After Complaining Women's Museum Will 'Indoctrinate' Visitors Into Feminism, CWA's Nance Demands To Chair Museum's Board

The House voted 383-33 last night to move forward with a plan to build a National Women’s History Museum on the Mall, despite an effort by Religious Right groups to prevent the museum from going forward.

Now, we learn that Concerned Women for America's Penny Nance, the activist leading the fight against the museum, was offered a spot on its planning board but refused to participate unless an anti-feminist activist like herself was allowed to head the planning effort.

The Daily Caller reports that in an effort to shore up support for a bill authorizing a planning study for the museum, the museum’s chief Republican supporter, Rep. Marsha Blackburn, offered Nance a spot on the museum’s board. Nance refused, saying that she would only accept an offer to lead the museum as the board’s chair or to pick another right-wing activist for the job.

“Regardless of that effort some critics of this legislation have, incorrectly, said that the bill would create a museum that would portray women as monolithic in their views on abortion as well as other issues of concern to women,” said Blackburn, adding that she asked Nance to serve as a member of the commission.

Nance said that the offer — sent by Blackburn’s chief of staff on Tuesday night — is “an exercise in futility and frustration without the chairman being someone who at least is impartial on our views.”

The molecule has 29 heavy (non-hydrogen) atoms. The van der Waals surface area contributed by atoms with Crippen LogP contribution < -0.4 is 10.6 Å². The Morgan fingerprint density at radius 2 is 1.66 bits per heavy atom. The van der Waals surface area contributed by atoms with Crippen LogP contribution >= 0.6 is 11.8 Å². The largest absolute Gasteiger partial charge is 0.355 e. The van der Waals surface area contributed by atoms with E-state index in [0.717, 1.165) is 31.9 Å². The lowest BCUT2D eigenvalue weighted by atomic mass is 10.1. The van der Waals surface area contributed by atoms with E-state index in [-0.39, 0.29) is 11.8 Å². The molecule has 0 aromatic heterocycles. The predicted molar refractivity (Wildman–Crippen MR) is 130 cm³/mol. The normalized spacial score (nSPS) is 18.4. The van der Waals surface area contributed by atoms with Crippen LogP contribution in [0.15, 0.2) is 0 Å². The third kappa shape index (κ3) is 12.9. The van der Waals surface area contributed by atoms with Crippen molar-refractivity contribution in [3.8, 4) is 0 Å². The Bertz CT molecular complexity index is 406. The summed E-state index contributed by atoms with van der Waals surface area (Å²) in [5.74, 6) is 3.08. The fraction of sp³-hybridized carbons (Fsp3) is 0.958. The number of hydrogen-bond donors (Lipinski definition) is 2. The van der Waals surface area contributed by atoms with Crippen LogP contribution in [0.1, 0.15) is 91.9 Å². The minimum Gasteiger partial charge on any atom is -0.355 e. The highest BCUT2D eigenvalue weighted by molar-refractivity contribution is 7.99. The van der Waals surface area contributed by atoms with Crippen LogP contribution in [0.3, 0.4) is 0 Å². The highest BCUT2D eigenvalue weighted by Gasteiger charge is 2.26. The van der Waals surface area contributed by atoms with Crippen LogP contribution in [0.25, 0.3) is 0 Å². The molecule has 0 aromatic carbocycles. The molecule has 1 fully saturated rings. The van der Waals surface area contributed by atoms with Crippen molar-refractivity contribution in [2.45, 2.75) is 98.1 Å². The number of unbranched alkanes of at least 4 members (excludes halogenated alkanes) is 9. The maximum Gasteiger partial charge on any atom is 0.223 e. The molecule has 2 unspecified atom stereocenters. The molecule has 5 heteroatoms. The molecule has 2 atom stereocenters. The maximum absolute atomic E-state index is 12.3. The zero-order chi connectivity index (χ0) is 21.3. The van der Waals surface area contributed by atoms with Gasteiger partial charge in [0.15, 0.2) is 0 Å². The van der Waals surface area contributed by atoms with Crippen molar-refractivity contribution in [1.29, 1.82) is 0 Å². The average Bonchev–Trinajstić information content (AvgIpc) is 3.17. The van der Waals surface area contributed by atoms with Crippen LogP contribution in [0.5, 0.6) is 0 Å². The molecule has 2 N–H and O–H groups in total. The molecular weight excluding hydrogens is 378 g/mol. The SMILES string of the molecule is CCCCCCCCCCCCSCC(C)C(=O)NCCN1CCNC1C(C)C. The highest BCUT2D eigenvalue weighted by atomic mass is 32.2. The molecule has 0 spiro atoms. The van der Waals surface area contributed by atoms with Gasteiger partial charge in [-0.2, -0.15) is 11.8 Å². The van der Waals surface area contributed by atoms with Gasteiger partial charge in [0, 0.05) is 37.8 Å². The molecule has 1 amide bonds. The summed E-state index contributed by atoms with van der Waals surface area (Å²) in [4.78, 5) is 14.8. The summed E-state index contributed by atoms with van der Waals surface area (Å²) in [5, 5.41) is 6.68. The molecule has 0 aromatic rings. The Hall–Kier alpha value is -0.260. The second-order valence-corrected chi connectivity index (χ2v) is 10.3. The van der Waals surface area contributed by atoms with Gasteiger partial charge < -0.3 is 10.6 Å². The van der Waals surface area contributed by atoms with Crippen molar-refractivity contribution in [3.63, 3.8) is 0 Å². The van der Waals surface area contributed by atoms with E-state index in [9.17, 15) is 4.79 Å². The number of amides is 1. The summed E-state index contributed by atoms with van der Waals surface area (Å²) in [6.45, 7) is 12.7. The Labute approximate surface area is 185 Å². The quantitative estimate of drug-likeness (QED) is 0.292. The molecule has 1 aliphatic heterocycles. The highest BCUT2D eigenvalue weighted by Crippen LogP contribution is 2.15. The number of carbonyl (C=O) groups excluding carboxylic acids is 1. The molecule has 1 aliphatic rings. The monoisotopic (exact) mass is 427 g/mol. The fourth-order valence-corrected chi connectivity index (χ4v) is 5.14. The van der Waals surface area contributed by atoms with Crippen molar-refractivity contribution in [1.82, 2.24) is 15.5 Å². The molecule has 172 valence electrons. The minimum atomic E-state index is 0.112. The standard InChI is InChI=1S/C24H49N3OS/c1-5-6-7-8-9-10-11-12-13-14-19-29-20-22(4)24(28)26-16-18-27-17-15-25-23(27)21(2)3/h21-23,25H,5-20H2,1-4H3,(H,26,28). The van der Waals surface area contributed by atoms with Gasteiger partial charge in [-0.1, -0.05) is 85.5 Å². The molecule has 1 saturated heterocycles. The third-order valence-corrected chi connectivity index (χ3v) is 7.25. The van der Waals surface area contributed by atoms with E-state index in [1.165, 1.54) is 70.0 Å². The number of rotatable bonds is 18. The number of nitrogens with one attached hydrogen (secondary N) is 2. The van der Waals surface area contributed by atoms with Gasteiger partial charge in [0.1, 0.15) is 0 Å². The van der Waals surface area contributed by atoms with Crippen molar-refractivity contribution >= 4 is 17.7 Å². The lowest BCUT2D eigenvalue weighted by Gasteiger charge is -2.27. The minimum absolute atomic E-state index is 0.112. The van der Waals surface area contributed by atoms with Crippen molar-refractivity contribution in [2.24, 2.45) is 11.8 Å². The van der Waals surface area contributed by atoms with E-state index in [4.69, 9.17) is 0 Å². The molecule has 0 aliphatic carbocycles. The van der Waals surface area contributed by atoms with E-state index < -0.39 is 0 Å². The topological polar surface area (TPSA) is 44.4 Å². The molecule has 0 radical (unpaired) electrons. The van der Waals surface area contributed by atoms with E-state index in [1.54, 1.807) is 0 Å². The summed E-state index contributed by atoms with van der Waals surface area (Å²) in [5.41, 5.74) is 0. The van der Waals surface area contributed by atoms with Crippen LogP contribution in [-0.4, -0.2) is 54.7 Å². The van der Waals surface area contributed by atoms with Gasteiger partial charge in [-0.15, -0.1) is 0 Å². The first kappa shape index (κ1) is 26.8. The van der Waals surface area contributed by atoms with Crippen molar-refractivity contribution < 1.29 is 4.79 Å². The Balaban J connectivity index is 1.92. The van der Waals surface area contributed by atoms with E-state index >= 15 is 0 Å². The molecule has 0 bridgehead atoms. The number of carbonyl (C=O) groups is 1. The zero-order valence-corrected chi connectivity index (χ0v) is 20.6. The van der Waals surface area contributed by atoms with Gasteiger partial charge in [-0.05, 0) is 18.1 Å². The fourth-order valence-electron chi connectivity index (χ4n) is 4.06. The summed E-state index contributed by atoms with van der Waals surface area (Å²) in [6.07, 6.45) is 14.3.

“One seat would not change anything,” said Nance, adding “I am happy to either serve or find someone else to serve as chairman.”

Religious Right groups came out against the plan because, they said, it would place too much emphases on women who had fought for women’s rights. CWA complained that the museum would “indoctrinate” visitors into “a jaundiced view of women’s history” because the museum’s website mentioned pioneering abortion rights advocates but didn’t mention CWA’s founder Beverly LaHaye or fringe right-wing activist Star Parker.

Eagle Forum urged its members to oppose the creation of the museum, saying, “Long sought by feminists, this project would enshrine their warped view of American history on the National Mall” and added that the museum wasn’t needed anyway: “Women's history is American history, and there is already a National Museum of American History on the Mall.”

The Family Research Council warned that the museum would become “a permanent monument to radical feminism and abortion.”

Writing for RedState, David Horowitz called the museum proposal an “interesting endeavor,” but warned that it would “promote leftwing propaganda”:

One of the biggest obstacles to restoring our constitutional Republic is the inherent advantage the progressives enjoy inside of our culture. Their monopoly on media, entertainment, and education has given radicals the opportunity to slowly, yet relentlessly, introduce extreme ideas into the mainstream with a high degree of success. The least we can do as conservatives is not use our majority to gratuitously grant the feminist movement more leverage to promote leftwing propaganda in our nation’s capitol under the guise of celebrating famous women.

In the end, yesterday, activists were only able to persuade 33 Republican House members to vote against a bill that “authorizes a study to find a location for the museum and establish its mission.” Only two of the eighteen Republican women in the House voted against the bill – Rep. Michele Bachmann, who said it would “enshrine the radical feminist movement” and Rep. Vicky Hartzler.

But despite her attempted concession to Nance, Blackburn told National Journal that she could not figure out what all the fuss was about: "Look, I'm a pretty conservative person. I can't even follow that train of thought. It's too convoluted for me."

Share this page: Facebook Twitter Digg SU Digg Delicious